Pinning in the S&P 500 futures
We show that Standard & Poor's (S&P) 500 futures are pulled toward the at-the-money strike price on days when serial options on the S&P 500 futures expire (pinning) and are pushed away from the cost-of-carry adjusted at-the-money strike price right before the expiration of options on the S&P 500 index (anti-cross-pinning). These effects are driven by the interplay of market makers' rebalancing of delta hedges due to the time decay of those hedges as well as in response to reselling (and early exercise) of in-the-money options by individual investors. The associated shift in notional futures value is at least $115 million per expiration day.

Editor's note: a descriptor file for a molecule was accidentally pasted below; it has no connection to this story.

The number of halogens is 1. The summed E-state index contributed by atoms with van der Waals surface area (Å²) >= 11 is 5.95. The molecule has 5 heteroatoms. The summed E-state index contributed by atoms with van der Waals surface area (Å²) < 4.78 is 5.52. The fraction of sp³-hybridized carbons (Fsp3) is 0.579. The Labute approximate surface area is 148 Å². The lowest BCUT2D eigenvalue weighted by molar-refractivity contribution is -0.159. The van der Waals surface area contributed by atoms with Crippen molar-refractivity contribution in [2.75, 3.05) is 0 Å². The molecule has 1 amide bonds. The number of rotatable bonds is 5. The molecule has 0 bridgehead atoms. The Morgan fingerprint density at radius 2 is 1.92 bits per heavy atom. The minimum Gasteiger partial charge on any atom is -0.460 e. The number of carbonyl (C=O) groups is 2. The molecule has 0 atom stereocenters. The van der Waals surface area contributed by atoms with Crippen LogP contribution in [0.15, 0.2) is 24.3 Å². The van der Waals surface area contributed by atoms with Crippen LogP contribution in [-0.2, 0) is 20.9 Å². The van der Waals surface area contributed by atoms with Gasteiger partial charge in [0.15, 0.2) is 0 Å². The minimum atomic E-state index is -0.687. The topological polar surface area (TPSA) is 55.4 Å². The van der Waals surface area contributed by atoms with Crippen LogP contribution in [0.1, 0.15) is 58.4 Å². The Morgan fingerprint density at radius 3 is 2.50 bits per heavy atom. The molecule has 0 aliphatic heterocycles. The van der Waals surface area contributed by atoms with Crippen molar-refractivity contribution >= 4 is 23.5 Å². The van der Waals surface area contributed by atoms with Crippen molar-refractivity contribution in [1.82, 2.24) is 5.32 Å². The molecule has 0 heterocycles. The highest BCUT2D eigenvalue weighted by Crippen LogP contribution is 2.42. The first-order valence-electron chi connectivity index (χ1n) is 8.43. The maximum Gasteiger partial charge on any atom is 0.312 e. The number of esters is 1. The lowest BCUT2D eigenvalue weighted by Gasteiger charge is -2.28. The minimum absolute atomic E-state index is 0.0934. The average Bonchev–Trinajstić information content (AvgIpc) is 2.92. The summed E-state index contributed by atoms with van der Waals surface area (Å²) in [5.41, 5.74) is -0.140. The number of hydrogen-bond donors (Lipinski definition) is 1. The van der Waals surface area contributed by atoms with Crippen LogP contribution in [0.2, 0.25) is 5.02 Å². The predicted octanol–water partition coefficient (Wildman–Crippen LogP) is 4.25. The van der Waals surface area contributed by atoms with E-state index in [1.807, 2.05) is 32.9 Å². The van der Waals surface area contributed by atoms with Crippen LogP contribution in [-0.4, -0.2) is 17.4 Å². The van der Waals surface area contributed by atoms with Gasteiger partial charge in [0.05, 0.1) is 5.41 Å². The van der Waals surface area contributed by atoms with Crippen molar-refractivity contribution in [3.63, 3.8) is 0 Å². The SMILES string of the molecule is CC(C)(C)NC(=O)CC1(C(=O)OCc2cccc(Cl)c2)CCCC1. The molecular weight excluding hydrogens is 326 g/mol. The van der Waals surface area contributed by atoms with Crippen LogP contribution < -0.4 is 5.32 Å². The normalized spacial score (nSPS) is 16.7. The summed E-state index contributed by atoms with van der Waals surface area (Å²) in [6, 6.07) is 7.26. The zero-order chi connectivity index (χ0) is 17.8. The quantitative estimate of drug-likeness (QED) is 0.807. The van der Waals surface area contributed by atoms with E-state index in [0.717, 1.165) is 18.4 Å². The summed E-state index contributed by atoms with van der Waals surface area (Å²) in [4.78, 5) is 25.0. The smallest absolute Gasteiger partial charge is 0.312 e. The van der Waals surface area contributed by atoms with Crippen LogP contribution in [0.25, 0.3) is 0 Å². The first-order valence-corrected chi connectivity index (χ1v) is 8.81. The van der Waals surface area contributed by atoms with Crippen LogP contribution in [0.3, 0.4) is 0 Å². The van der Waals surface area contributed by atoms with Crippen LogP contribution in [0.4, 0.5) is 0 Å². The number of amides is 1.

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Volume (Year): 106 (2012)
Issue (Month): 3 ()
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